We have heard it said that “if we could predict the future we wouldn’t be living in this house/doing this job, reading this blog, etc”. The assumption being that we would be able to utilize particular facts about the future, pick the right horse etc, buy and sell at the right time to our advantage. The deeper argument is that the future cannot be predicted with sufficient accuracy to make a difference, therefore we needn’t bother trying. This is fool’s wisdom. In everyday life we plan our holidays, apportion budgets and embark on projects into varying depths of our futures, some of which proceed according to plan and others require adjustment along the way. There is actually plenty that we can know about the future. Firstly we can know that there will be a future - that Monday will follow Sunday. We can also know that the moon will be full on a certain date and with it a high tide. That the sea temperature is likely to be within a certain range, that it will be more or les likely to rain at that time of year. There is much that we can predict with reasonable accuracy that occurs on a seasonal or cyclical basis.

Related to cycles are patterns of growth and decline in human endeavour as well as in nature. There are also patterns of increasing order and disorder within societies and populations. Much has been written on “mega-trends”, those trends which drive change and are predictive of stresses/forces within society. Typically these include population demographics, resource availability, technological break-throughs, and changes in values as goods and materials become more abundant or scarce or as conditions change. These trends can be plotted and predicted also with varying accuracy by analysts who earn their living by doing so. This information is becoming more widely available and debated openly. One only has to pick a good stream and drink from it.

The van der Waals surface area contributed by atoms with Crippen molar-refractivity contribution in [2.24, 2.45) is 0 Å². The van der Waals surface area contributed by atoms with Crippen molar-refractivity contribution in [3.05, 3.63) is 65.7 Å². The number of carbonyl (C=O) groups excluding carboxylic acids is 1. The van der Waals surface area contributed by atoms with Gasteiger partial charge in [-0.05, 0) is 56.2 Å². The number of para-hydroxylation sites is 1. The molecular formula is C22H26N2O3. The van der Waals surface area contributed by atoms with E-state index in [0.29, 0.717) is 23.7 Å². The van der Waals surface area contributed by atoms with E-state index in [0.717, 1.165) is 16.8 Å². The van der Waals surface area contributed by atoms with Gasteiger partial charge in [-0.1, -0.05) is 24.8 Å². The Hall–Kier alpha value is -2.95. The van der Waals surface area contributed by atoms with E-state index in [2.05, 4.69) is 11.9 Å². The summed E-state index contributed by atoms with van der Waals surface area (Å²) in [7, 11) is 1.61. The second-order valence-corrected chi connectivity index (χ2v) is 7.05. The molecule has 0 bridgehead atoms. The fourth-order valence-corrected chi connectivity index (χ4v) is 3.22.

We also determine our future. By getting on a particular train we arrive at a particular destination. We construct our future by participating in it, by analyzing our own trend-lines, our aspirations and plotting our course. To what degree have we invested or acquiesced in our own future. Does what we invest in relate to what is happening in the world? Will we swim with the current, across it or against it? The choice is ours including the lazy choice to do nothing, in which case the future simply becomes a fabric with us in it. Perhaps it would be more accurate to say that the future will be constructed for us by those who have the means and determination to do so. Those who lead us and those who govern us.

Our leaders, those to whom we have delegated responsibility and power and resources to do their job of leading are given the means to affect change. They are also subject to pressures within their constituency and from other/external constituencies to implement particular changes. They are also bound by the rules of their office, which they might or might not adjust along the way. Some of our future is in the hands of those we want to lead us to the degree that we have collectively placed it. Who are our leaders and to what do they aspire? Who is seeking to influence them? How strongly they are positioned to resist or direct and how deftly can they actually lead in the thick of the always pressurised cooker of leadership? How healthy is the leadership framework, the social contract between leaders and followers?